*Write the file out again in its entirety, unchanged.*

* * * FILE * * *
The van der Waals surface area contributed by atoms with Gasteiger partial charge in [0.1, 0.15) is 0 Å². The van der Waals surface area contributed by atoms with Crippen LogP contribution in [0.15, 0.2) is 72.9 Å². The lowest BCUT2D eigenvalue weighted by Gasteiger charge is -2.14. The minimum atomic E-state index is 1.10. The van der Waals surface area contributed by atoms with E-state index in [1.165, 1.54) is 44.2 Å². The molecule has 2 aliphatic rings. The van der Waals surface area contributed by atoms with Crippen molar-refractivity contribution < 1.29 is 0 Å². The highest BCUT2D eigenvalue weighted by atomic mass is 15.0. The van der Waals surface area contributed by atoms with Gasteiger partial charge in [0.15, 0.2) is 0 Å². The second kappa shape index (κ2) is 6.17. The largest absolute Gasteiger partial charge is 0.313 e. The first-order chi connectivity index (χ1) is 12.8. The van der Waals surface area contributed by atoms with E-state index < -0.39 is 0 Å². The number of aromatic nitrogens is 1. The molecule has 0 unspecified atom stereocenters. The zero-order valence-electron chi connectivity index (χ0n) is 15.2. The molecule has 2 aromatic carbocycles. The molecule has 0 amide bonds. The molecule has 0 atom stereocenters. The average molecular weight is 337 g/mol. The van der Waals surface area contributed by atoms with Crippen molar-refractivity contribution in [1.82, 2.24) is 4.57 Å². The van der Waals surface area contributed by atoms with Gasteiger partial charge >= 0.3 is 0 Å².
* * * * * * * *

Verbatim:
The van der Waals surface area contributed by atoms with Gasteiger partial charge in [0.1, 0.15) is 0 Å². The van der Waals surface area contributed by atoms with Crippen LogP contribution in [0.15, 0.2) is 72.9 Å². The lowest BCUT2D eigenvalue weighted by Gasteiger charge is -2.14. The minimum atomic E-state index is 1.10. The van der Waals surface area contributed by atoms with E-state index in [1.165, 1.54) is 44.2 Å². The molecule has 2 aliphatic rings. The van der Waals surface area contributed by atoms with Crippen molar-refractivity contribution < 1.29 is 0 Å². The highest BCUT2D eigenvalue weighted by atomic mass is 15.0. The van der Waals surface area contributed by atoms with Gasteiger partial charge in [0.15, 0.2) is 0 Å². The second kappa shape index (κ2) is 6.17. The largest absolute Gasteiger partial charge is 0.313 e. The first-order chi connectivity index (χ1) is 12.8. The van der Waals surface area contributed by atoms with E-state index < -0.39 is 0 Å². The number of aromatic nitrogens is 1. The molecule has 0 unspecified atom stereocenters. The zero-order valence-electron chi connectivity index (χ0n) is 15.2. The molecule has 2 aromatic carbocycles. The molecule has 0 amide bonds. The molecule has 0 atom stereocenters. The average molecular weight is 337 g/mol. The van der Waals surface area contributed by atoms with Crippen molar-refractivity contribution in [1.82, 2.24) is 4.57 Å². The van der Waals surface area contributed by atoms with Gasteiger partial charge >= 0.3 is 0 Å².